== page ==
Worst Case Scenario?

I figured I owed to to all the folks who disagree with me to cover this story, which is surely the worst case scenario for my point of view.   (I’m generally fond of functional or de facto parent tests.) 

The threat of a babysitter ousting a legal parent has always been one of the arguments against any kind of parentage analysis that takes account of function.  And, as the article suggests, until now it’s been entirely hypothetical.   No one had ever heard of a real case where it happened.  But now we have. 

Perhaps the most important thing to highlight is that we don’t actually know the real facts here.  The babysitter says the child has lived exclusively with her since he was three days old (he is now two years old) and that he thinks of her and her husband as his only parents.   If that’s true is rather a shocking situation, but perhaps the court is not wrong to protect the relationship between the babysitter and the child.  It’s worth noting that the parents’ rights have not been terminated and the babysitter has not been recognized as a parent.  

The parents assert that the babysitter has lied to the court about a number of things, though I’m not clear that they’ve provided a different version of the circumstances recited above.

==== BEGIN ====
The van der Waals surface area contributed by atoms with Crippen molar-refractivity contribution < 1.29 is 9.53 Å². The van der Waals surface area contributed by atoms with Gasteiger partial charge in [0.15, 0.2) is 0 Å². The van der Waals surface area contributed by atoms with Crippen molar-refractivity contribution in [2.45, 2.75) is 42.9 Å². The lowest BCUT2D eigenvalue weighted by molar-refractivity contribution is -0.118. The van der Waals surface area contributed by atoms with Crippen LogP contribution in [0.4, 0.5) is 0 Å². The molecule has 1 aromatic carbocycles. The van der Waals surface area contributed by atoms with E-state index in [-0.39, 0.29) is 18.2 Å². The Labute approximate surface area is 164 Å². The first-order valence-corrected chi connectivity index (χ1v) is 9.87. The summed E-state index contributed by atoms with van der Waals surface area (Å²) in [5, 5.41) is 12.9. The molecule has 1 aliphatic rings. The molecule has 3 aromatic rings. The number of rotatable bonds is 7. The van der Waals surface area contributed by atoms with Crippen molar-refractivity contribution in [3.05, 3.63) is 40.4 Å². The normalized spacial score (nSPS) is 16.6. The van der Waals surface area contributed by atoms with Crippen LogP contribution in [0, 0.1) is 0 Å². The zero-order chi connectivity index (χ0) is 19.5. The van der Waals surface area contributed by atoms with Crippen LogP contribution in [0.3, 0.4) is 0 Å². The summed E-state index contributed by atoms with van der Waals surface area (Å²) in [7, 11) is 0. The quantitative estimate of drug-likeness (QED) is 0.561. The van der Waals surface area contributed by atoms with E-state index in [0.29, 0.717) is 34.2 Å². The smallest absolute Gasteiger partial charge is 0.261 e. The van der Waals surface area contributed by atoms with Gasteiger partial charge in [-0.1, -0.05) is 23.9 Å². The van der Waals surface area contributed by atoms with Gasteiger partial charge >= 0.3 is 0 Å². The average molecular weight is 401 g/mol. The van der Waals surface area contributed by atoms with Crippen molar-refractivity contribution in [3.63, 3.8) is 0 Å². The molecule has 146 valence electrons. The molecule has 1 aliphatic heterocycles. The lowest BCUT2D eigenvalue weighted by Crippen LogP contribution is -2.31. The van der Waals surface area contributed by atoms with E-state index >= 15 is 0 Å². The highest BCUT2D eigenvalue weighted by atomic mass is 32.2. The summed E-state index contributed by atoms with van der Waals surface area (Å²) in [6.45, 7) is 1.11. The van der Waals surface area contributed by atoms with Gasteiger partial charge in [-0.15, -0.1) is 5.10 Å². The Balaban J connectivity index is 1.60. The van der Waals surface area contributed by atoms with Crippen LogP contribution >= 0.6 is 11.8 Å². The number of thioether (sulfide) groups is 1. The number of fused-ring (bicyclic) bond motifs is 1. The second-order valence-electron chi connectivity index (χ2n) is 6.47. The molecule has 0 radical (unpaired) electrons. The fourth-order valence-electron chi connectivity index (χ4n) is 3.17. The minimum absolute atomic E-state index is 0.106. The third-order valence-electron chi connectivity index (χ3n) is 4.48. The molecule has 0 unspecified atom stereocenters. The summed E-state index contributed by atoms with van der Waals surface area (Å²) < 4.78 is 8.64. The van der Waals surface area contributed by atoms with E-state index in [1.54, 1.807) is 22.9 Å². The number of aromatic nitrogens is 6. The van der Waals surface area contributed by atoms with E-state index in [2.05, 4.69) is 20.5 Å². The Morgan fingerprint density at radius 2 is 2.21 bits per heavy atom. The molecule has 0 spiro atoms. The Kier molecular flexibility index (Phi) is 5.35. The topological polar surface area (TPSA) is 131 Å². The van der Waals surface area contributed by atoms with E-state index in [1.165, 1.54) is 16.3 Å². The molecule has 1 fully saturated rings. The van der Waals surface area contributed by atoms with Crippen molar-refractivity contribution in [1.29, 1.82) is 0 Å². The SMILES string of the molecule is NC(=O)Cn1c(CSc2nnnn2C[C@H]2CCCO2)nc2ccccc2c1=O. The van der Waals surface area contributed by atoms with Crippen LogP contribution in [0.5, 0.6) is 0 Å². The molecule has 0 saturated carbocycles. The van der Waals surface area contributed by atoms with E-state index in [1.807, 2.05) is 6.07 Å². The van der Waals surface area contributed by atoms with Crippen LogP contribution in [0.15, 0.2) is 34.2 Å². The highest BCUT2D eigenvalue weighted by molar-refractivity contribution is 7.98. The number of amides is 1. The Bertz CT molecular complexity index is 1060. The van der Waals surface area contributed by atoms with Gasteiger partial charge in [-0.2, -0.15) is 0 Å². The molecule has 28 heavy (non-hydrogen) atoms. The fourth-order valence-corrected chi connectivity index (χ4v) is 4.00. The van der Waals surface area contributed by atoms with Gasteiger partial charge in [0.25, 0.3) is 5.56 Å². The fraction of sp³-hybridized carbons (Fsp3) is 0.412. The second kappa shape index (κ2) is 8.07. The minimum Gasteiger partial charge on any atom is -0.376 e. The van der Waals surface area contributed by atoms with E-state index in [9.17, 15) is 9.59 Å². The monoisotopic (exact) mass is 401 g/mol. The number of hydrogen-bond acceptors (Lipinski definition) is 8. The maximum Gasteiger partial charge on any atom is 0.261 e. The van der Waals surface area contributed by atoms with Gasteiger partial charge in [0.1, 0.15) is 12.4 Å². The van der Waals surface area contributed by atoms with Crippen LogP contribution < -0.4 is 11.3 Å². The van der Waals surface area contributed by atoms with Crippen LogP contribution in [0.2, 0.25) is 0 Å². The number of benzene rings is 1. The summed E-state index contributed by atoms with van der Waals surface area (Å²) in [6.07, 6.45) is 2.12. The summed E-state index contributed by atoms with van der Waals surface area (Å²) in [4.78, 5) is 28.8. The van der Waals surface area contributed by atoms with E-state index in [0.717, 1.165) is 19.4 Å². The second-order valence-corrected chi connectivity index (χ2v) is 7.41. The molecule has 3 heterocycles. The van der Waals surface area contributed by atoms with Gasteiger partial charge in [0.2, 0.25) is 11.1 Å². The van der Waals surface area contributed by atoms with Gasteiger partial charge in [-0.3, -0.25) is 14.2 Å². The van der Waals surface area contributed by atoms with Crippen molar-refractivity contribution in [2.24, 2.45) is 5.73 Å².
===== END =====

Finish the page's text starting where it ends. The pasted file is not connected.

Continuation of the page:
It’s clear that when parties to a case lie they pervert justice.    It’s not a measure of the soundness of law that it can be subverted by a determined attempt to mislead the court.   It will be worth watching to see what happens as the case unfolds.


3 responses to “Worst Case Scenario?

  1. Julie, I know of another instance where a babysitter applied for parental status. In that case the mother who was being treated for cancer was paying $280 per week for an unrelated couple to look after her son. However, in that case the court threw it out but only after several stressful hearings and a great deal of anguish for the mother who was still in treatment.

    • I’d love to see a report of that–where was it and when? It surely sounds outrageous. Generally speaking, any caretaker being paid by the parent won’t have a chance in court in the long run. The problem really is that sometimes courts do get it wrong in the short run. Or people mislead judges. Ultimately I’m not sure we have any protection against that, but it is troubling to actually see it come to pass.

  2. No report, I just happened to have been asked to help the woman involved by a mutual acquaintance. I helped out with advice informally.

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